- Heinz may be phasing out its classic ketchup packets.
- It’s part of a larger sustainability push that Kraft Heinz is spearheading.
- By 2025, the company aims to make 100% of its packaging recyclable or reusable.
Heinz’s classic ketchup packets could be going the way of the fax machine.
The condiment giant announced last week that it will aim to make 100% of its packaging recyclable, reusable, or compostable by 2025. That includes its famous ketchup packets, which as any frequent fast-food customer can attest, are frequently wasted or thrown out.
Ketchup packets are constructed from multi-layer laminates which use both plastic and metallic foil. These can’t easily be recycled, as the layers are difficult to separate, Caroline Krajewski, Kraft Heinz’s head of corporate affairs, told Business Insider.
That’s not to mention the pesky bits of ketchup left over in the packets, which contributes to the millions of pounds of food waste thrown out by Americans every year.
On top of that, much of the plastic recycled in the US ends up sitting in landfill sites – partly a casualty of President Donald Trump’s trade stand-off with China, which buys much of the US’s recycled plastic.
“Everything is on the table,” Krajewski said. “There are so many directions we could go.”
While Krajewski was light on specifics about what a new replacement ketchup packet could look like, she said the company is giving itself a seven-year runway to figure out the best solution for the company and the environment.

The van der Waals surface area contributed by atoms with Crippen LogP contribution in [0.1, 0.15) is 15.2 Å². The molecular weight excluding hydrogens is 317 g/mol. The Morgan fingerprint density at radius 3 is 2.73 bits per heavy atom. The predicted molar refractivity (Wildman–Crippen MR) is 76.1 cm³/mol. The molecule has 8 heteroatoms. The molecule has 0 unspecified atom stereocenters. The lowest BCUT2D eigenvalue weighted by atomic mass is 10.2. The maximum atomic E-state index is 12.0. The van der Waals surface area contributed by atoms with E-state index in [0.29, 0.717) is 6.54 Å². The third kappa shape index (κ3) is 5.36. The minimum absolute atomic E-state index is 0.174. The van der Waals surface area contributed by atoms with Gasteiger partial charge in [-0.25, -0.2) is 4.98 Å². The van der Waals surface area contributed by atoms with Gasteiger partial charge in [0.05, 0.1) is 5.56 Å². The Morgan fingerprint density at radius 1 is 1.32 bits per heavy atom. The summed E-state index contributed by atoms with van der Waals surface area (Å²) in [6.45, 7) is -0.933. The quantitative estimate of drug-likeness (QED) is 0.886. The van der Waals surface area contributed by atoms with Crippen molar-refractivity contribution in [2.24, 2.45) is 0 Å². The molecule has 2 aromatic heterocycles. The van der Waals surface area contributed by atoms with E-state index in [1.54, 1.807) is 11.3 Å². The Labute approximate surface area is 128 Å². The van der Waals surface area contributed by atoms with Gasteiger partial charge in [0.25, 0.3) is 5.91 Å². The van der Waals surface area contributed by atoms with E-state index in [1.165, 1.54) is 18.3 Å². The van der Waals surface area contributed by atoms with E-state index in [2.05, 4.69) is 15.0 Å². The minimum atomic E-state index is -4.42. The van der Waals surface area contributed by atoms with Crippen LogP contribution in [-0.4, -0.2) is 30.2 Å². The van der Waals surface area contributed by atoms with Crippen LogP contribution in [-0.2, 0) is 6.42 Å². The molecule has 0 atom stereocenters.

That could mean completely redesigning the packets with new materials. Scientists could also figure out a more efficient way to recycle the packets, meaning they wouldn’t have to change at all, Krajewski said.
The push is driven in part by customers who want to see corporations take a leading role in the fight against climate change, as well as a group of shareholders who supported a proposal at Kraft Heinz’s annual meeting in April to report its recycling efforts.
Kraft Heinz joins a long list of its food-industry competitors in pushing for more environmentally-friendly operations. Unilever and Nestle, among others, have rolled out sustainability plans in recent months.
“Because we share a lot of the same suppliers, we’re joining them in that push right now to look at every single aspect of our value chain and determine where we can do better,” Krajewski said.
At its core, Kraft’s seven-year plan is all about “driving meaningful change,” Krajewski said. “We’re looking at taking action that helps us live our vision to grow a better world.”
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